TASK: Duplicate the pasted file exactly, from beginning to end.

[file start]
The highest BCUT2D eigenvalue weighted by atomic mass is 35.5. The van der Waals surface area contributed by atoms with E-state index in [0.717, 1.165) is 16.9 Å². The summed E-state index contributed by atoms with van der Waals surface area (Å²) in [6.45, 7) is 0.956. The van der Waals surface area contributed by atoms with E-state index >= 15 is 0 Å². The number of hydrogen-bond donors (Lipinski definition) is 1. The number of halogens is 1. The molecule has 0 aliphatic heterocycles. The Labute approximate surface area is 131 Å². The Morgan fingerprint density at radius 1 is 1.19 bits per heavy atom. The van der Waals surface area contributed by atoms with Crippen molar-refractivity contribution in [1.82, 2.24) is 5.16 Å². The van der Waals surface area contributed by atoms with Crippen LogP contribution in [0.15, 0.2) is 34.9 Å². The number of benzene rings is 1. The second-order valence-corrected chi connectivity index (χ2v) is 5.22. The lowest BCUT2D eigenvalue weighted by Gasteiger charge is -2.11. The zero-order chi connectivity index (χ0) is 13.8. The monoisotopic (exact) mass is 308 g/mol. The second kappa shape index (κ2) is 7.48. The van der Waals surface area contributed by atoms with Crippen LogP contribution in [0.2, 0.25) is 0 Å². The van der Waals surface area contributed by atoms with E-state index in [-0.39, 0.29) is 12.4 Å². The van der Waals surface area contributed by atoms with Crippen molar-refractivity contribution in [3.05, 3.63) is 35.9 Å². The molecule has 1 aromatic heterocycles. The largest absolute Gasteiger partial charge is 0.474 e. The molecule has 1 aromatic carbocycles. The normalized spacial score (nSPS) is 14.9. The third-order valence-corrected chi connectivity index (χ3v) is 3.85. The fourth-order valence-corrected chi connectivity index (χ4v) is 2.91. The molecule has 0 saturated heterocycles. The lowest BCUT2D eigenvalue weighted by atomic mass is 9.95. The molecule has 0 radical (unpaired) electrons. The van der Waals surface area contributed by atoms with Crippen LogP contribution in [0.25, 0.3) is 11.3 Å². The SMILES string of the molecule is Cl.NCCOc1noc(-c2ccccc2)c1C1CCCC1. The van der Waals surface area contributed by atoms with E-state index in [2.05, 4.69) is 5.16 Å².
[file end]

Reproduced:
The highest BCUT2D eigenvalue weighted by atomic mass is 35.5. The van der Waals surface area contributed by atoms with E-state index in [0.717, 1.165) is 16.9 Å². The summed E-state index contributed by atoms with van der Waals surface area (Å²) in [6.45, 7) is 0.956. The van der Waals surface area contributed by atoms with E-state index >= 15 is 0 Å². The number of hydrogen-bond donors (Lipinski definition) is 1. The number of halogens is 1. The molecule has 0 aliphatic heterocycles. The Labute approximate surface area is 131 Å². The Morgan fingerprint density at radius 1 is 1.19 bits per heavy atom. The van der Waals surface area contributed by atoms with Crippen molar-refractivity contribution in [1.82, 2.24) is 5.16 Å². The van der Waals surface area contributed by atoms with Crippen LogP contribution in [0.15, 0.2) is 34.9 Å². The number of benzene rings is 1. The second-order valence-corrected chi connectivity index (χ2v) is 5.22. The lowest BCUT2D eigenvalue weighted by Gasteiger charge is -2.11. The zero-order chi connectivity index (χ0) is 13.8. The monoisotopic (exact) mass is 308 g/mol. The second kappa shape index (κ2) is 7.48. The van der Waals surface area contributed by atoms with Crippen LogP contribution in [0.2, 0.25) is 0 Å². The van der Waals surface area contributed by atoms with E-state index in [-0.39, 0.29) is 12.4 Å². The van der Waals surface area contributed by atoms with Crippen molar-refractivity contribution in [3.05, 3.63) is 35.9 Å². The molecule has 1 aromatic heterocycles. The largest absolute Gasteiger partial charge is 0.474 e. The molecule has 1 aromatic carbocycles. The normalized spacial score (nSPS) is 14.9. The third-order valence-corrected chi connectivity index (χ3v) is 3.85. The fourth-order valence-corrected chi connectivity index (χ4v) is 2.91. The molecule has 0 saturated heterocycles. The lowest BCUT2D eigenvalue weighted by atomic mass is 9.95. The molecule has 0 radical (unpaired) electrons. The van der Waals surface area contributed by atoms with Crippen LogP contribution in [0.25, 0.3) is 11.3 Å². The SMILES string of the molecule is Cl.NCCOc1noc(-c2ccccc2)c1C1CCCC1. The van der Waals surface area contributed by atoms with E-state index in [2.05, 4.69) is 5.16 Å².